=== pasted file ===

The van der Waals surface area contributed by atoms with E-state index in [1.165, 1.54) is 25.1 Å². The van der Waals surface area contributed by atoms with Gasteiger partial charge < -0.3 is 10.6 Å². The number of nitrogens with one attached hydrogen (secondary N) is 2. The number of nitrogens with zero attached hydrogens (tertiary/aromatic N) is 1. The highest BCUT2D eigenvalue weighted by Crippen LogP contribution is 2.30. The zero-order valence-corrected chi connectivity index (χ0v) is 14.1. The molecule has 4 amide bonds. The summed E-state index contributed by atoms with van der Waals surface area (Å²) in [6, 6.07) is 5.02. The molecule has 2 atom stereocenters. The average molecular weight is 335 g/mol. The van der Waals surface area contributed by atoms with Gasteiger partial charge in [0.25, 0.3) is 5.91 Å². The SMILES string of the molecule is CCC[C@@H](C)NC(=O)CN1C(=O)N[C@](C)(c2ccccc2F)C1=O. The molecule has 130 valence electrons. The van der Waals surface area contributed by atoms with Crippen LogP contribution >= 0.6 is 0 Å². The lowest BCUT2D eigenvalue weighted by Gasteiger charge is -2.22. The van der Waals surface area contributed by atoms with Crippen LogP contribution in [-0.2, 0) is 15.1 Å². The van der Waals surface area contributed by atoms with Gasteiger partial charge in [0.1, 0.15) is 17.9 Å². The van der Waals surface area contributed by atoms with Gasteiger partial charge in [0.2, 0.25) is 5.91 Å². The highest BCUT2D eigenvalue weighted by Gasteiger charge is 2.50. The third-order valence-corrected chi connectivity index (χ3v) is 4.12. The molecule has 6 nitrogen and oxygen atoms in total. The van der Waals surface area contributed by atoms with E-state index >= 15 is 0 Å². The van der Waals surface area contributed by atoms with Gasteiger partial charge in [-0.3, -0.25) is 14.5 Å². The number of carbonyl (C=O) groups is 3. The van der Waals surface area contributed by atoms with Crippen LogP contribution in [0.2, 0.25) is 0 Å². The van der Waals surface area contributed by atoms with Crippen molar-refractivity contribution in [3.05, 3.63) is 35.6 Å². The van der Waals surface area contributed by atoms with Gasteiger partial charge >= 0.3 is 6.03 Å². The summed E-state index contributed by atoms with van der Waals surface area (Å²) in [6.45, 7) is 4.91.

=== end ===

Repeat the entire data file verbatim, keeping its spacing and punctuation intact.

The van der Waals surface area contributed by atoms with E-state index in [1.165, 1.54) is 25.1 Å². The van der Waals surface area contributed by atoms with Gasteiger partial charge < -0.3 is 10.6 Å². The number of nitrogens with one attached hydrogen (secondary N) is 2. The number of nitrogens with zero attached hydrogens (tertiary/aromatic N) is 1. The highest BCUT2D eigenvalue weighted by Crippen LogP contribution is 2.30. The zero-order valence-corrected chi connectivity index (χ0v) is 14.1. The molecule has 4 amide bonds. The summed E-state index contributed by atoms with van der Waals surface area (Å²) in [6, 6.07) is 5.02. The molecule has 2 atom stereocenters. The average molecular weight is 335 g/mol. The van der Waals surface area contributed by atoms with Gasteiger partial charge in [0.25, 0.3) is 5.91 Å². The SMILES string of the molecule is CCC[C@@H](C)NC(=O)CN1C(=O)N[C@](C)(c2ccccc2F)C1=O. The molecule has 130 valence electrons. The van der Waals surface area contributed by atoms with Crippen LogP contribution >= 0.6 is 0 Å². The lowest BCUT2D eigenvalue weighted by Gasteiger charge is -2.22. The van der Waals surface area contributed by atoms with Crippen LogP contribution in [-0.2, 0) is 15.1 Å². The van der Waals surface area contributed by atoms with Gasteiger partial charge in [0.1, 0.15) is 17.9 Å². The van der Waals surface area contributed by atoms with Gasteiger partial charge in [0.2, 0.25) is 5.91 Å². The highest BCUT2D eigenvalue weighted by Gasteiger charge is 2.50. The third-order valence-corrected chi connectivity index (χ3v) is 4.12. The molecule has 6 nitrogen and oxygen atoms in total. The van der Waals surface area contributed by atoms with E-state index >= 15 is 0 Å². The van der Waals surface area contributed by atoms with Gasteiger partial charge in [-0.3, -0.25) is 14.5 Å². The number of carbonyl (C=O) groups is 3. The van der Waals surface area contributed by atoms with Crippen LogP contribution in [0.2, 0.25) is 0 Å². The van der Waals surface area contributed by atoms with Crippen molar-refractivity contribution in [3.05, 3.63) is 35.6 Å². The van der Waals surface area contributed by atoms with Gasteiger partial charge >= 0.3 is 6.03 Å². The summed E-state index contributed by atoms with van der Waals surface area (Å²) in [6.45, 7) is 4.91.